Effect of Certificate of Need Law on Emergency Department Length of Stay
Background The impact of the Certificate of Need (CON) law on Emergency Department (ED) care remains elusive in the academic literature. Objectives We study the impact of CON law on ED Length of Stay (LOS). Methods We examine ED LOS to detect any statistically significant difference between CON and non-CON states. We then estimate the effects of CON law on ED LOS by treating CON as an exogenous (endogenous) variable. Results We find that the CON legislation positively impacts ED care by reducing ED LOS (95% confidence interval [CI] −61.3 to −10.3), and we can't reject the hypothesis that the CON legislation can be treated as an exogenous variable in our model. An increase in the stringency of the CON law (measured by the threshold on equipment expenditure that is subject to a CON review) tends to diminish this positive impact on ED LOS (95% CI 9.9–68.0). The party affiliation of the Governor (95% CI 10.3–37.5), the political environment as a function of the agreement on voting between state senators (95% CI−64.8 to −12.9), proportion of young population (0–17 years) when compared with the elderly (>65 years) (95% CI−2299.7 to −184.1), proportion of population covered by privately purchased insurance (95% CI−819.3 to −59.9), etc., are found to significantly impact ED LOS in a state. Conclusion This study provides a better understanding of the impact of CON law on ED care, which extends the previous literature that has mainly focused on CON effects on inpatient care.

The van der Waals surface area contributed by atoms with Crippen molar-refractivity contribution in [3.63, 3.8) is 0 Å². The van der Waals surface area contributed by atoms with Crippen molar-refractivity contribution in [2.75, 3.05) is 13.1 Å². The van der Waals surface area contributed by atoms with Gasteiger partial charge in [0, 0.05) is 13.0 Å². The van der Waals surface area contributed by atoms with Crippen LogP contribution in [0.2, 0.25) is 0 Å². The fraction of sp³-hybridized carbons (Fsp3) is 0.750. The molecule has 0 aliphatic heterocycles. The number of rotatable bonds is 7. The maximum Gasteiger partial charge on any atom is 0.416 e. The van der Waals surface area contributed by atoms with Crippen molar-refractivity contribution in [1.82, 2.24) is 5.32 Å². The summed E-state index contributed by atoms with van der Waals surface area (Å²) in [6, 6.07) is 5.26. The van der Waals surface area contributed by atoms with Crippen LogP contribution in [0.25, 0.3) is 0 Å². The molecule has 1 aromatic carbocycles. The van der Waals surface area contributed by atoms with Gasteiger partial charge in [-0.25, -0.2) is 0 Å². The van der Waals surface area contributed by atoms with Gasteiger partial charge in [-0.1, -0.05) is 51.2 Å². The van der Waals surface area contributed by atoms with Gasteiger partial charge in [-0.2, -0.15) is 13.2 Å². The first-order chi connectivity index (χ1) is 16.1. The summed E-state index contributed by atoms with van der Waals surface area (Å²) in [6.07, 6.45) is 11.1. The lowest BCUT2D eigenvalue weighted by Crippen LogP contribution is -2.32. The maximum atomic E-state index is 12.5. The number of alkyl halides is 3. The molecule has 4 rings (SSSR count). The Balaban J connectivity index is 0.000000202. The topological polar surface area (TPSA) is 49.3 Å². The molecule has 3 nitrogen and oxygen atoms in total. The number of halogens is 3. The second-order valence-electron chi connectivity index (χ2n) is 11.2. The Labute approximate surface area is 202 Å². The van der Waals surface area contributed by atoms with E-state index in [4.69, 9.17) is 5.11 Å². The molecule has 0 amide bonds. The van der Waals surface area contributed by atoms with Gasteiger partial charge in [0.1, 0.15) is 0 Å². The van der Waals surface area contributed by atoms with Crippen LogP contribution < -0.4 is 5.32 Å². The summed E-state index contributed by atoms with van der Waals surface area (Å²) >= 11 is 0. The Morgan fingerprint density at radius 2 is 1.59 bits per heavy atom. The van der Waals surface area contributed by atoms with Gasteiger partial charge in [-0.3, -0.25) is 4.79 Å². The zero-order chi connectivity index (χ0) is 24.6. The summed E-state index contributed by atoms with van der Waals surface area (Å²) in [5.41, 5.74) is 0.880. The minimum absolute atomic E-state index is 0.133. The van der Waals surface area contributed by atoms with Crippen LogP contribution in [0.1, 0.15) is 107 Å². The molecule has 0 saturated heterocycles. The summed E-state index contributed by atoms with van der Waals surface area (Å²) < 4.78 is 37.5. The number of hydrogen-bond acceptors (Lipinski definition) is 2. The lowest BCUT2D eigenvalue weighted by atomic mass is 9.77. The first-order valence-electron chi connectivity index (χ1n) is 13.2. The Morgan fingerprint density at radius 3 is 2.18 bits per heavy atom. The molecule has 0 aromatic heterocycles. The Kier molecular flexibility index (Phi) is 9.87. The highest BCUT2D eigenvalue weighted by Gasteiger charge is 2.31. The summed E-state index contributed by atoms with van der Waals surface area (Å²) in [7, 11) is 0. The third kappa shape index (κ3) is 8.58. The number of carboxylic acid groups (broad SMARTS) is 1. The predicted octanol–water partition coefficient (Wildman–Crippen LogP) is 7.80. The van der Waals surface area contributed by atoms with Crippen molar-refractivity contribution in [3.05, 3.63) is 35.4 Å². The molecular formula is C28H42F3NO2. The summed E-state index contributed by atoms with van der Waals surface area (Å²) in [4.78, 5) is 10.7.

Jomon Paul, Huan Ni and Aniruddha Bagchi, “Effect of Certificate of Need Law on Emergency Department Length of Stay,” Journal of Emergency Medicine forthcoming.